"Columbia River Basin fish restoration is more than a one or two year effort and we must remain committed for the ten-year period covered by the Biological Opinion," he said.

Crapo urged the federal agencies with the largest role in the salmon effort - BPA, the Corps and the Bureau of Land Reclamation - to work more closely with local, tribal and state officials on implementing the existing plan and on the revised version.

"I think we should be aiming to restore fish not just to ESA standards, but to abundant, self-sustaining harvestable levels," Crapo said.

That will be very difficult under the current framework, said Steven Huffaker, director of the Idaho Department of Fish and Game and a representative of the Columbia Basin Fish and Wildlife Authority. The Authority, which was established in 1987 to protect and enhance fish and wildlife resources of the basin, represents 14 Indian nations, four states and two federal agencies.

Federal roles in restoration efforts remain poorly defined, funding is sporadic and inadequate, and responsibilities are not well coordinated, Huffaker said.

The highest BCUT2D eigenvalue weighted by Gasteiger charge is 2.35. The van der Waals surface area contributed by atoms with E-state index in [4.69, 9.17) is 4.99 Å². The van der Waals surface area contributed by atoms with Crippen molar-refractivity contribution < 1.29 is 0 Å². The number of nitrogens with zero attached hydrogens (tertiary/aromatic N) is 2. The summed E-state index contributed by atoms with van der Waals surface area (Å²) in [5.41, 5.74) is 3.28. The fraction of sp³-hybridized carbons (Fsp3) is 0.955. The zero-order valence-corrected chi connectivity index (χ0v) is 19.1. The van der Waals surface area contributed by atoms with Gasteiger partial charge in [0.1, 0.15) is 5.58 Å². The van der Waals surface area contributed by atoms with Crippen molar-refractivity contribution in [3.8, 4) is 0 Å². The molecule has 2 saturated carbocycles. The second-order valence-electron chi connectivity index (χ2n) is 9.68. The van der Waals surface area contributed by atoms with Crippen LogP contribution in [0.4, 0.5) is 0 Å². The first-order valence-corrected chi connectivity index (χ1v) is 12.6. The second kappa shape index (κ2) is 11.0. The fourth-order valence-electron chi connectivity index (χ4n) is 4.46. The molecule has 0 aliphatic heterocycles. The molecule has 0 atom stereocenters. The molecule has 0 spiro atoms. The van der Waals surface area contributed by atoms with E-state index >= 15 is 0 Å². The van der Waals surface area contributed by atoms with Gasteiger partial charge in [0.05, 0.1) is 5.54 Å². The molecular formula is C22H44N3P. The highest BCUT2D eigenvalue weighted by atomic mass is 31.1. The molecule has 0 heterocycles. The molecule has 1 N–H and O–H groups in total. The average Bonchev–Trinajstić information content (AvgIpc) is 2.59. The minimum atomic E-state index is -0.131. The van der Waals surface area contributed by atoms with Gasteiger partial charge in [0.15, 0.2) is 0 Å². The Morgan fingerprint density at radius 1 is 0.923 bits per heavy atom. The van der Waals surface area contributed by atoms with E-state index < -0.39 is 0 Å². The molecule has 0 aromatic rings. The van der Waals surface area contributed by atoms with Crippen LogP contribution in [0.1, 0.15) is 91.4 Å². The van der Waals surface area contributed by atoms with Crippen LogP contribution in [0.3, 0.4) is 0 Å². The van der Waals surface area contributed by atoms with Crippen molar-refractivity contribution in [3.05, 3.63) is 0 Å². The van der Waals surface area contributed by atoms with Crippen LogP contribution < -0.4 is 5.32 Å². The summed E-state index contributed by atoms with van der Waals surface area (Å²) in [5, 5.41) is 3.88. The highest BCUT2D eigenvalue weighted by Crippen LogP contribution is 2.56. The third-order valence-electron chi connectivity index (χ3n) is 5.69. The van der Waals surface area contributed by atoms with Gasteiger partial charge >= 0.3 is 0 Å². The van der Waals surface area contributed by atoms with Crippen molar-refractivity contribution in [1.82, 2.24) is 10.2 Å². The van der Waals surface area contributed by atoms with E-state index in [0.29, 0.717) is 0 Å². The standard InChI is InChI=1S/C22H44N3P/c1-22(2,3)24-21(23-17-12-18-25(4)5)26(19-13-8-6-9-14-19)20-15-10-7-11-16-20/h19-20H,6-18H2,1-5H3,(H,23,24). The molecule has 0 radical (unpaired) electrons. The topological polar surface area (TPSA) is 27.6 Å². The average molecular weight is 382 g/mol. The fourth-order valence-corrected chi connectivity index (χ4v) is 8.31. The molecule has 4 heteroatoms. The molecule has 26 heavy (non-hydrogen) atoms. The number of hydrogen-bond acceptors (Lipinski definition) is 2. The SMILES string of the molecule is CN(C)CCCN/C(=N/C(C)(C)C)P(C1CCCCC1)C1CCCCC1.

The Congress needs to look at what all the federal agencies - including those not closely tied to the Biological Opinion - as well as what state, tribal and local organizations to restore wild salmon and steelhead, Huffaker said, in order "to identify and clarify those roles."

"States and tribes have a lot of expertise and in many cases better data than the federal agencies have," Huffaker said. "We must allow states and tribes more access to the federal process of decision making."

Crapo pledged to the witnesses that he would fight for increased funding for the salmon plan and for improved coordination, even as its fate lay in the hands of a federal judge.

"It seems that one thing we should be doing is identify who the players are, what actions need to be taken, create a grid and then see what is being done," Crapo said. "We are not all working off the same piece of paper."